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Memorial to the First Homosexual Emancipation Movement

Memorial in Berlin-Moabit

Coordinates: 52°31′07″N 13°21′36″E / 52.5185°N 13.3600°E / 52.5185; 13.3600

The memorial in 2017
View from across the Spree in 2018

The Memorial to the First Homosexual Emancipation Movement (German: Denkmal für die erste homosexuelle Emanzipationsbewegung) is a memorial in the neighbourhood of Moabit in Berlin, Germany.[1][2] Unveiled on 7 September 2017, the memorial is located opposite the Federal Chancellery on the Spree and commemorates the first homosexual movement, which was destroyed in 1933 by the Nazis, and especially the Scientific-Humanitarian Committee founded in 1897 to oppose the criminalization of homosexuality in Germany.[3] The Scientific-Humanitarian Committee's headquarters were located on the other bank of the Spree near the Federal Chancellery. The riverbank where the memorial is located has been named the Magnus-Hirschfeld-Ufer since 2008. The memorial includes an information panel that has been in place since 2011 and discusses the movement with portraits of Anita Augspurg (1857–1943), Karl Heinrich Ulrichs (1825–1895) and Magnus Hirschfeld (1868–1935).[3][4]


Historian Laurie Marhoefer analysed a 2013 poster soliciting donations for the memorial. The poster displayed several women, contradicting the male-dominated nature of the movement that the monument commemorated. The poster read, "A black time for the world came from Berlin. But so did the most colourful movement that there had ever been." Therefore, the homosexual movement is cited as a usable past that Germans can feel proud of.[5]

In 2015, the winning design was selected from five designs prepared by nine students of the Berlin University of the Arts beginning in 2013. The winning design features six thirteen-foot tall statues of calla lilies in rainbow colors. The calla lily was chosen as it has both female and male parts on the same plant. The designs were displayed at the Haus der Kulturen der Welt in an event attended by 200 people including Klaus Wowereit, Petra Pau, Jan Stöß [de], Daniel Wesener, Klaus Lederer, and Alexander Spies [de]. The colorful design of the memorial contrasts with the gray Memorial to Homosexuals persecuted under Nazism located elsewhere in Berlin. The monument's cost of 200,000 euros was paid by private donations and the Lotto-Stiftung Berlin [de].[1][3]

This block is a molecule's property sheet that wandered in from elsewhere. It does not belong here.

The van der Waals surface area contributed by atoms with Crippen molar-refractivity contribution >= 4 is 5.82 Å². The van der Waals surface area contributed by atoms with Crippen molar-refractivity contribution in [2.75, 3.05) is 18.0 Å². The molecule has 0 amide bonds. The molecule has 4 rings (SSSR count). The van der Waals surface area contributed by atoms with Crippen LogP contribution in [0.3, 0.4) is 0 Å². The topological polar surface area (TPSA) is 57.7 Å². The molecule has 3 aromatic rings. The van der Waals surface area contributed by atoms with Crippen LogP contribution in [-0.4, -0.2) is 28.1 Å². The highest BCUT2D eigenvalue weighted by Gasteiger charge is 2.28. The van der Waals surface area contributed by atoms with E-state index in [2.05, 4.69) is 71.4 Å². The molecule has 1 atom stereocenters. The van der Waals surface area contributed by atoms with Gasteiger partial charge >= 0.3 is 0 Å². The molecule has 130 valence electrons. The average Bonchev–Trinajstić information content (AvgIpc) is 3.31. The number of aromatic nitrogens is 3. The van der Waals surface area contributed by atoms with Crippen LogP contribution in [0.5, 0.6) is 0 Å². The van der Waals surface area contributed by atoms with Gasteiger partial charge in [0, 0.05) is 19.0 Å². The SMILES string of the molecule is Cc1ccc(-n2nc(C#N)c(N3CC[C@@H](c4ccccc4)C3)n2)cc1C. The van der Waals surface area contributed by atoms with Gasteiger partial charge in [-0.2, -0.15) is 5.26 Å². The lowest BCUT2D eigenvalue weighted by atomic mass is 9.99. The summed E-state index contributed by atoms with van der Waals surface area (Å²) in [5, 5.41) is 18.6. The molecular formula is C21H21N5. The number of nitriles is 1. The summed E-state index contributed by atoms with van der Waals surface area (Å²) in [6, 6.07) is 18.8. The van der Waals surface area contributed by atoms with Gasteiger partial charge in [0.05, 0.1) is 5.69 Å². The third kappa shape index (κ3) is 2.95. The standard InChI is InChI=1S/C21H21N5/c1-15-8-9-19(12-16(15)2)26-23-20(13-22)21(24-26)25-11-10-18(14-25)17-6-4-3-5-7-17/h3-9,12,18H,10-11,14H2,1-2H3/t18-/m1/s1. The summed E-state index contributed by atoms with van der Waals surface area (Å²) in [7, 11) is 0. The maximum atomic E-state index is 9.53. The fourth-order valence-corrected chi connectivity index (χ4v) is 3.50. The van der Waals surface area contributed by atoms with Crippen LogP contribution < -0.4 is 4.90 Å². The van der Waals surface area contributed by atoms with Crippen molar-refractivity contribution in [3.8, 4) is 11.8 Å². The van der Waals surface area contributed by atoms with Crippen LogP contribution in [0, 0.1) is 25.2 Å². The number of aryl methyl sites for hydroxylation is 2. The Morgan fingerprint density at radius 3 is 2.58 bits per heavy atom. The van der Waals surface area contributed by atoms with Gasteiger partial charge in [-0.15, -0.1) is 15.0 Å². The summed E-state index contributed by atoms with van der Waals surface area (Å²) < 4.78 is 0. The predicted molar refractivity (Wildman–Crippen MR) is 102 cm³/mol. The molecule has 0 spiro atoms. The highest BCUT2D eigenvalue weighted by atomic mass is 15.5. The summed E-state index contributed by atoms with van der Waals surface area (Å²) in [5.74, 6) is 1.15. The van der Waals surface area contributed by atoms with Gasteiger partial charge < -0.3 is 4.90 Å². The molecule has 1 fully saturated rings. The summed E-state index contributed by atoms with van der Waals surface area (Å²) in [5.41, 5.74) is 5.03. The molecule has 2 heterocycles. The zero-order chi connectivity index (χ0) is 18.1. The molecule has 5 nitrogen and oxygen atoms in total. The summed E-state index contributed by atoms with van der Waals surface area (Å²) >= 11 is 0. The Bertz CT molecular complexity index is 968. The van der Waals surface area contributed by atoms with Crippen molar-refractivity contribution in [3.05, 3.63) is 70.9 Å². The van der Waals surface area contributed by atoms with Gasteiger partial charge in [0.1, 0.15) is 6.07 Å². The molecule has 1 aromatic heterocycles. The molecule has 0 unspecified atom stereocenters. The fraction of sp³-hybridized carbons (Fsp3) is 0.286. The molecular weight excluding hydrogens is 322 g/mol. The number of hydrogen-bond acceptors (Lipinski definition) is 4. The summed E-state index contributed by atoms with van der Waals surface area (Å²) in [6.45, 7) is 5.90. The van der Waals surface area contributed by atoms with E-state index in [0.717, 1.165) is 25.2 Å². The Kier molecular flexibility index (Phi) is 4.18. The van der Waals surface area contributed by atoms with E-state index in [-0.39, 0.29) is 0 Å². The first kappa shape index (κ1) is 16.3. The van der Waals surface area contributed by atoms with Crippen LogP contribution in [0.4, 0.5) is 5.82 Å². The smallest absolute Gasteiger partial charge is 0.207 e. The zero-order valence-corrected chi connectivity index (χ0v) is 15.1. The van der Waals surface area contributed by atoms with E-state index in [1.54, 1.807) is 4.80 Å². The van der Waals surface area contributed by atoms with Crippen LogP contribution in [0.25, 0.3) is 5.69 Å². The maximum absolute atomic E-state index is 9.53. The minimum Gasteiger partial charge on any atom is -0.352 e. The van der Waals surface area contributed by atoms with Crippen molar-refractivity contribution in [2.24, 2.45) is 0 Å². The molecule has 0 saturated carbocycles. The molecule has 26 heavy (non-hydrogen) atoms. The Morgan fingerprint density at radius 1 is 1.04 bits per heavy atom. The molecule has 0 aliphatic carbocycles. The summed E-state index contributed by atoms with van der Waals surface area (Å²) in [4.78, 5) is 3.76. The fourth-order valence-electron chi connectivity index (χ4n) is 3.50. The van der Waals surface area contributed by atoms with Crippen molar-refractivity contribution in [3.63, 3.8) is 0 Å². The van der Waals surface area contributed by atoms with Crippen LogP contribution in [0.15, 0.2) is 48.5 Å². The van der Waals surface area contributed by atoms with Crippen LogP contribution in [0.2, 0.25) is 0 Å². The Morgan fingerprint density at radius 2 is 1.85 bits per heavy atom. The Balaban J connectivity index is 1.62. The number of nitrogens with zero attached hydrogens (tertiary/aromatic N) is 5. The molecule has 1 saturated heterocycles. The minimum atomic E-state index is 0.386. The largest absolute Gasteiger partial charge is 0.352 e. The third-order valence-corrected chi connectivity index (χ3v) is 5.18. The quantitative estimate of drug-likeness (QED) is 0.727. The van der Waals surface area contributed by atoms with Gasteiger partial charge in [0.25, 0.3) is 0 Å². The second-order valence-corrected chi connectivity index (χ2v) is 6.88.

The memorial has been vandalized several times, including incidents in August 2017, October 2018, August 2019, October 2019, and April 2021. Vandalism included bending the information panels and blotting out the faces of the activists.[4]


  1. ^ a b Samper Vendrell, Javier (2018). "Coming to Terms with the Queer Past". TSQ: Transgender Studies Quarterly. 5 (2): 290–294. doi:10.1215/23289252-4348734.
  2. ^ "Denkmal für die erste homosexuelle Emanzipationsbewegung eingeweiht" [Memorial to the first homosexual emancipation movement dedicated]. Siegessäule (in German). 7 September 2017. Retrieved 28 December 2021.
  3. ^ a b c Graeber, Julian (13 November 2015). "Jury entscheidet sich für "Calla"-Entwurf". Der Tagesspiegel Online (in German). Retrieved 28 December 2021.
  4. ^ a b "Berlin: Gedenktafeln für Homosexuellen-Bewegung schon wieder beschädigt". queer.de (in German). 7 April 2021. Retrieved 28 December 2021.
  5. ^ Marhoefer, Laurie (2015). Sex and the Weimar Republic: German Homosexual Emancipation and the Rise of the Nazis. University of Toronto Press. pp. 214–217. ISBN 978-1-4426-1957-9.

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